Real News, Fake Understanding
The danger to investors of listening selectively.
Behavioral researchers have cataloged dozens of ways in which people are predictably irrational. To begin with the ABCs, the “availability bias” explains why respondents expect unlikely events to repeat, the “bandwagon effect” describes how they favor opinions that have become more popular, and the “commitment bias” discusses why they cling so fiercely to their established views. (The remaining letters are also amply covered.)
Such quirks, of course, also apply to investment analysis. This column addresses two such tendencies: 1) the public’s interest in investment winners rather than losers; and 2) its attraction to bad economic news rather than to positive results.
With individual securities, investors seek success stories. To be sure, habits can change. During the 1980s and 1990s, a host of investment magazines plastered “fund manager of the month” on their covers—a practice, one must confess, that Morningstar emulated, by publishing interviews and profiles. Such features have since disappeared. For one, most of those magazines have folded. For another, index funds have killed the mystique of the star mutual fund manager.
But the desire to hear about those who have won the investment lottery repeatedly resurfaces. Today, it appears in the form of meme stocks, cryptocurrencies, and nonfungible tokens. (Also gaining popularity have been online gaming and sports gambling, which satisfy similar impulses.) The impulse even found its way to an exchange-traded fund: ARK Innovation ETF (ARKK).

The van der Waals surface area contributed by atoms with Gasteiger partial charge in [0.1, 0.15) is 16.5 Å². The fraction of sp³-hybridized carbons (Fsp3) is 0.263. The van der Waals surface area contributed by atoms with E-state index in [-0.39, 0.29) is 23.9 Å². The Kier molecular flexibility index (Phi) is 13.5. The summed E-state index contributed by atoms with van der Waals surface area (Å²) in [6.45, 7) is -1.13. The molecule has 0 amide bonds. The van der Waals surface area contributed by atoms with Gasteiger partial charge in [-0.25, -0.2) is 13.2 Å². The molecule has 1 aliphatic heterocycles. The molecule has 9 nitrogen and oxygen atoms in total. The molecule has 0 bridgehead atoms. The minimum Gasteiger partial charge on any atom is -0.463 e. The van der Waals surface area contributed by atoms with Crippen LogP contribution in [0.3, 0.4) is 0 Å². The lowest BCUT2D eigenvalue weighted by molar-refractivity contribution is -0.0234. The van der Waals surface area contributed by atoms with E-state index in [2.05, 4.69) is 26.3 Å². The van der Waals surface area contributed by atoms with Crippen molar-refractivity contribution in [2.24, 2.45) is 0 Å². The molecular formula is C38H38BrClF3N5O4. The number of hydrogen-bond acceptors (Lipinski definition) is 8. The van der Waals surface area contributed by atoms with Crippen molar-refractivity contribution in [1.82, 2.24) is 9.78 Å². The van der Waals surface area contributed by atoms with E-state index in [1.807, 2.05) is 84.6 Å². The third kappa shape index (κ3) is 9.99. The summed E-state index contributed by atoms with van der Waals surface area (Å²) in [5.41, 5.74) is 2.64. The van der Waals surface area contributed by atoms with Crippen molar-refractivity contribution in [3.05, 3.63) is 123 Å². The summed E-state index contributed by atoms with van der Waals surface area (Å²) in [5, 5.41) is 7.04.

While it’s true that investment publications cater to this taste, it should also be acknowledged that when doing so, they follow their readers’ wishes. For example, Morningstar has sometimes been criticized for awarding many more funds with its highest Morningstar Analyst Rating of Gold than with its lowest rating of Negative. That tendency exists for a reason. Morningstar’s readers request research on funds that have performed well. Those that have not, they rarely investigate. By and large, the fund analyst who produces a Negative report writes to him or herself.
My columns receive similar responses. When I publish “best of” articles, they attract high traffic. When I write about what to avoid, those columns typically languish. Most readers are uninterested. They would like to know more about what they should buy, not what they should avoid.
The opposite pattern occurs with broad investment issues. Consider, for example, pension plans. As this tweet states, over the past decade “thousands of op-eds” have bemoaned that pension plans were “living beyond [their] means.” However, per the actuarial consulting firm Milliman, the funded ratio for the 100 largest corporate pension plans is now a comfortable 105%. Public pensions have fared less well, showing an average ratio of 85.5%, but that figure has nevertheless risen by 15 percentage points in recent years. The media’s reaction? Silence.
It may well be that pension funds’ improvement is only temporary, buoyed by equity gains. Perhaps. But that precept applies in both directions. Just as today’s ratios owe in large part to the stock market’s recent performance, so did last decade’s figures. Yet only the unhappier outcome has been widely circulated. Few, if any, op-ed essays have celebrated the recovery of pension plans.